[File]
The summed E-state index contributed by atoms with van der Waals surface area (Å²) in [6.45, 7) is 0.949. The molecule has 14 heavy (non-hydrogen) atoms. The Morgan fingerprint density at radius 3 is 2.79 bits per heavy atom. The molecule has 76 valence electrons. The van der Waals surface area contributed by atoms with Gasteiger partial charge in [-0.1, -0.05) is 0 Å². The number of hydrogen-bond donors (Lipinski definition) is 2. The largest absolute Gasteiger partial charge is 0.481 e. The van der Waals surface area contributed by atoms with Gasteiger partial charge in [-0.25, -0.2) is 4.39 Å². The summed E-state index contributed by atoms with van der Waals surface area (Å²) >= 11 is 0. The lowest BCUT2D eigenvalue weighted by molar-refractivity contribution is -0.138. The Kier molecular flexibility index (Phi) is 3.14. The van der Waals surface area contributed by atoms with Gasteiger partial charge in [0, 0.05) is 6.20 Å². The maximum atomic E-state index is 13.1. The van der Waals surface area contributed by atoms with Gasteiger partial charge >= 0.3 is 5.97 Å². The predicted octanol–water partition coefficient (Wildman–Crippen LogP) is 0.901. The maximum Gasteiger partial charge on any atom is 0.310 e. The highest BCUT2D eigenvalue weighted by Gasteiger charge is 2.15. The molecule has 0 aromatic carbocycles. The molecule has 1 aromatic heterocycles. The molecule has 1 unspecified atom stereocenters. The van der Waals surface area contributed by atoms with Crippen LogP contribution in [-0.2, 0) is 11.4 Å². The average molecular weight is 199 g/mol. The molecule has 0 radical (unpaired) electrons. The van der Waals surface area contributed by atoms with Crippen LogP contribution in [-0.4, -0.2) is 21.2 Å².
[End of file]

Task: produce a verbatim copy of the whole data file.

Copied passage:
The summed E-state index contributed by atoms with van der Waals surface area (Å²) in [6.45, 7) is 0.949. The molecule has 14 heavy (non-hydrogen) atoms. The Morgan fingerprint density at radius 3 is 2.79 bits per heavy atom. The molecule has 76 valence electrons. The van der Waals surface area contributed by atoms with Gasteiger partial charge in [-0.1, -0.05) is 0 Å². The number of hydrogen-bond donors (Lipinski definition) is 2. The largest absolute Gasteiger partial charge is 0.481 e. The van der Waals surface area contributed by atoms with Gasteiger partial charge in [-0.25, -0.2) is 4.39 Å². The summed E-state index contributed by atoms with van der Waals surface area (Å²) >= 11 is 0. The lowest BCUT2D eigenvalue weighted by molar-refractivity contribution is -0.138. The Kier molecular flexibility index (Phi) is 3.14. The van der Waals surface area contributed by atoms with Gasteiger partial charge in [0, 0.05) is 6.20 Å². The maximum atomic E-state index is 13.1. The van der Waals surface area contributed by atoms with Gasteiger partial charge >= 0.3 is 5.97 Å². The predicted octanol–water partition coefficient (Wildman–Crippen LogP) is 0.901. The maximum Gasteiger partial charge on any atom is 0.310 e. The highest BCUT2D eigenvalue weighted by Gasteiger charge is 2.15. The molecule has 0 aromatic carbocycles. The molecule has 1 aromatic heterocycles. The molecule has 1 unspecified atom stereocenters. The van der Waals surface area contributed by atoms with Crippen LogP contribution in [-0.2, 0) is 11.4 Å². The average molecular weight is 199 g/mol. The molecule has 0 radical (unpaired) electrons. The van der Waals surface area contributed by atoms with Crippen LogP contribution in [-0.4, -0.2) is 21.2 Å².